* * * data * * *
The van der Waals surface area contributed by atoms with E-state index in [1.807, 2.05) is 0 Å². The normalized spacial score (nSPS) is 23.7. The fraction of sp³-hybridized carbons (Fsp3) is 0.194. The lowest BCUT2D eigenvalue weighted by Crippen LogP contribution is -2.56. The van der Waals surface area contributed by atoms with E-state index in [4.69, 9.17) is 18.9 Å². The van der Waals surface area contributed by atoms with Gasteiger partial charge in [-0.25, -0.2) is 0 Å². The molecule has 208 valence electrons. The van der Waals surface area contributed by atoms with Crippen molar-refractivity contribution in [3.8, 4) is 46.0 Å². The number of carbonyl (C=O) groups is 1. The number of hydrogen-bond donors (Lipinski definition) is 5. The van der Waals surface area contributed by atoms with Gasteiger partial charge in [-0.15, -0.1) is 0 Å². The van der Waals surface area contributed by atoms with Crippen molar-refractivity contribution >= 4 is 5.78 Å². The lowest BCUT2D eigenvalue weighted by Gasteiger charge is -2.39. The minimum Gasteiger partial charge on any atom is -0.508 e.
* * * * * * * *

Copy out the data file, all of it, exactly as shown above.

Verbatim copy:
The van der Waals surface area contributed by atoms with E-state index in [1.807, 2.05) is 0 Å². The normalized spacial score (nSPS) is 23.7. The fraction of sp³-hybridized carbons (Fsp3) is 0.194. The lowest BCUT2D eigenvalue weighted by Crippen LogP contribution is -2.56. The van der Waals surface area contributed by atoms with E-state index in [4.69, 9.17) is 18.9 Å². The van der Waals surface area contributed by atoms with Gasteiger partial charge in [-0.25, -0.2) is 0 Å². The molecule has 208 valence electrons. The van der Waals surface area contributed by atoms with Crippen molar-refractivity contribution in [3.8, 4) is 46.0 Å². The number of carbonyl (C=O) groups is 1. The number of hydrogen-bond donors (Lipinski definition) is 5. The van der Waals surface area contributed by atoms with Gasteiger partial charge in [-0.15, -0.1) is 0 Å². The van der Waals surface area contributed by atoms with Crippen molar-refractivity contribution >= 4 is 5.78 Å². The lowest BCUT2D eigenvalue weighted by Gasteiger charge is -2.39. The minimum Gasteiger partial charge on any atom is -0.508 e.